So just keep following these best practices of having an opted-in list, giving easy unsubscribe options, not using attachments, and taking a critical look at your content. I am sure your deliverability will not just improve but remain stable.
If the technicalities overwhelm you a little bit you can just opt for an email marketing software that will take care of all that hassle and ensure you get the best of email deliverability from their end.
I would suggest you checkout SendX, which offers a high deliverability rate & that’s the reason its customer base has grown to 3000+ companies, all over the globe. You can get access to all features without paying a dime by opting for a 14-day free trial. No credit card required.
Now you can bookmark this page and refer back again when you are crafting your next campaign.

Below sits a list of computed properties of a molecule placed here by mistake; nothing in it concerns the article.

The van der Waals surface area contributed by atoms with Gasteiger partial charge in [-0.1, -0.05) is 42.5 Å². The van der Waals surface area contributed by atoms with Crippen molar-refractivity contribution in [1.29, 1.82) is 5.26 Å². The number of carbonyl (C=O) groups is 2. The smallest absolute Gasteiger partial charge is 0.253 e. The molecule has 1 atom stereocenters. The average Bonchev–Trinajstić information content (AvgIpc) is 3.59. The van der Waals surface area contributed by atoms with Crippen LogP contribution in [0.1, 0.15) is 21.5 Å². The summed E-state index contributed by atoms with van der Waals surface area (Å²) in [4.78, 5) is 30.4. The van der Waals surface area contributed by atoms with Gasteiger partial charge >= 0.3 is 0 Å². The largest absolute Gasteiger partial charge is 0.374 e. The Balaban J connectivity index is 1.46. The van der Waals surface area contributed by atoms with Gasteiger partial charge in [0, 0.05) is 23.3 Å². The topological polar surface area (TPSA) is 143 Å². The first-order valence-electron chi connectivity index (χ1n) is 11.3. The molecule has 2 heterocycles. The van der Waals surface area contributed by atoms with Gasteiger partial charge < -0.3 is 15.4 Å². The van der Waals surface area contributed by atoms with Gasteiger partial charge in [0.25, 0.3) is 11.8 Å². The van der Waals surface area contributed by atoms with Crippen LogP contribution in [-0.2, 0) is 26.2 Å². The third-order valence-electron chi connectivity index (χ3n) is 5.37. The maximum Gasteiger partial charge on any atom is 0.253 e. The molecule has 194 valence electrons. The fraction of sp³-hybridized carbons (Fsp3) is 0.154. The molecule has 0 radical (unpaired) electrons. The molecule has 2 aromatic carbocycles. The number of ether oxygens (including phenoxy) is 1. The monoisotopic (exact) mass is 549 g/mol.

1) Why are my emails getting blocked by Gmail?
Gmail usually blocks your email address for one of the reasons below:
- Sending emails to “spam trap” addresses.
- Sending emails to users who have not opted in.
- Users have marked your emails as spam.
- Using a new IP address to send emails frequently.
- Incomplete or incorrect DNS records.
2) What are some best practices to deal with Gmail deliverability issues?
Some best practices to deal with Gmail deliverability issues are:
- Ensure mistake-free writing
- Avoid using attachments
- Get the technicalities of IP & domains right
- Ensure that your emails pass either the SPF or the DKIM check to be authenticated.
3) How do I improve my email deliverability?
In order to improve email deliverability, you need to follow some good email sending practices such maintaining a cleaned up email list, avoiding spam traps while sending emails, warming up your mailing list, and maintaining a good IP reputation.
4) How can I ensure that my emails don’t go to spam?
In order to ensure that your emails don’t go to spam, you need to adhere to certain rules such as the ones listed below: